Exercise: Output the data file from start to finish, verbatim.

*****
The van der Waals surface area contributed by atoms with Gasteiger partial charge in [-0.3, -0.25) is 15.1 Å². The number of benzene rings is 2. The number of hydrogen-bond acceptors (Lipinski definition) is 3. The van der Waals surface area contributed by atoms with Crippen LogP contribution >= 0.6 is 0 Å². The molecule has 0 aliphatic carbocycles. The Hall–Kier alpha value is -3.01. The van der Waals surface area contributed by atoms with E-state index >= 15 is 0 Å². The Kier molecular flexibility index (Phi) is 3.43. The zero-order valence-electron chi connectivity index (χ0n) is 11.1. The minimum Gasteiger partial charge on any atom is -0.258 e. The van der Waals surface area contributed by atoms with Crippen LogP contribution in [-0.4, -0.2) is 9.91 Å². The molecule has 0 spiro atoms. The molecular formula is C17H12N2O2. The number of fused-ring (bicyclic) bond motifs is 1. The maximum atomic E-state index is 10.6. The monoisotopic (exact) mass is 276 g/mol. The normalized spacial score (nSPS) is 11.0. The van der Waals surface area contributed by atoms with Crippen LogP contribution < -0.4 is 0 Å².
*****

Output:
The van der Waals surface area contributed by atoms with Gasteiger partial charge in [-0.3, -0.25) is 15.1 Å². The number of benzene rings is 2. The number of hydrogen-bond acceptors (Lipinski definition) is 3. The van der Waals surface area contributed by atoms with Crippen LogP contribution >= 0.6 is 0 Å². The molecule has 0 aliphatic carbocycles. The Hall–Kier alpha value is -3.01. The van der Waals surface area contributed by atoms with E-state index >= 15 is 0 Å². The Kier molecular flexibility index (Phi) is 3.43. The zero-order valence-electron chi connectivity index (χ0n) is 11.1. The minimum Gasteiger partial charge on any atom is -0.258 e. The van der Waals surface area contributed by atoms with Crippen LogP contribution in [-0.4, -0.2) is 9.91 Å². The molecule has 0 spiro atoms. The molecular formula is C17H12N2O2. The number of fused-ring (bicyclic) bond motifs is 1. The maximum atomic E-state index is 10.6. The monoisotopic (exact) mass is 276 g/mol. The normalized spacial score (nSPS) is 11.0. The van der Waals surface area contributed by atoms with Crippen LogP contribution < -0.4 is 0 Å².